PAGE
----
What is mimicry in plants?
Mimicry can be defined as a behavioral adaptation whereby a living organism evolves to resemble or look like another organism or object; they usually do this to help them live longer and survive predation. This is an effective adaptation in animals as well as in plants. Mimicry in plants is very useful for the survival of the plants against herbivores and also helps in aiding pollination.
Mimicry in plants is the development of a plant to resemble another organism either physically or chemically. There are fewer documented cases and peer-reviewed studies of mimicry in plants than in animals. It has been studied far less than mimicry in animals.
However, in plants, mimicry gives protection against herbivores. Also, in plants it may deceptively encourage mutualists, such as pollinators, to render service without offering any reward to them.
Types of mimicry in plants
- Bakerian mimicry: This is a type of mimicry in plants, whereby the female flowers imitate males of the same species.
- Mullerian mimicry: This is a type of mimicry whereby a plant mimics a rewarding flower.
- Dodsonian mimicry: This is a form of mimicry in plants that mimic another species of fruit or flower to lure pollinators. The feeders of the other species are attracted to a fake fruit to distribute seeds.
- Vavilovian mimicry: This involves a mimicry that a weed that is unintentionally artificially selected to resemble a crop plant.
- Pouyannian mimicry: This mimicry involves a flower mimicking a female mate for a pollinating insect.
- Batesian mimicry: This is a form of mimicry whereby a harmless species mimics characteristics of a harmful species to deter predators.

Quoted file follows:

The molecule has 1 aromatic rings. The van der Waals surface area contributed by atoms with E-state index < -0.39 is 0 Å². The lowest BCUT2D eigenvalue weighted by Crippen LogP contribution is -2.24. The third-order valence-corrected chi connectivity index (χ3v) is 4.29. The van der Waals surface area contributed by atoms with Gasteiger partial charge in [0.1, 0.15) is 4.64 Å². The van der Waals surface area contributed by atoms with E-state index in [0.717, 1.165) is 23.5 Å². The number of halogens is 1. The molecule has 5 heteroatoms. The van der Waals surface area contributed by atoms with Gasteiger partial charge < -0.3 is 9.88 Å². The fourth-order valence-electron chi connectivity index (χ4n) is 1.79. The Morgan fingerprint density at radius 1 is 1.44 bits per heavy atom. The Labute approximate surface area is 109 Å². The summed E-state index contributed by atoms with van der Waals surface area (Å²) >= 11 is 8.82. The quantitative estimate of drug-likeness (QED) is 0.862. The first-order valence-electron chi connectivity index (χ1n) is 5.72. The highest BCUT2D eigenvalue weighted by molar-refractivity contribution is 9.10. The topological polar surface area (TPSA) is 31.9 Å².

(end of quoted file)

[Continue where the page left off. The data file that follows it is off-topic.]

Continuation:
- Leaf mimicry: This mimicry involves a plant mimicking a nearby plant in order to evade the attention of herbivores.
- Pseudocopulation: This is a form of mimicry that occurs when a flower mimics a female of a certain insect species. Thus, inducing the males to try to copulate with the flower
- Cryptic mimicry: This is a type of mimicry whereby an organism provides false signals or a lack of signals in order to deceive a potential predator
This is a type of mimicry in plants, whereby the female flowers imitate males of the same species. It was named after Herbert G. Baker and is a form of intraspecific mimicry or automimicry. In this mimicry, the female flowers mimic male flowers of their own species. Thereby, cheating pollinators out of a reward. Bakerian mimicry is common in many species of Caricaceae. Caricaceae is a family of angiospermous plants that belong to the order Brassicales. They are found mainly in Africa and tropical regions of Central and South America.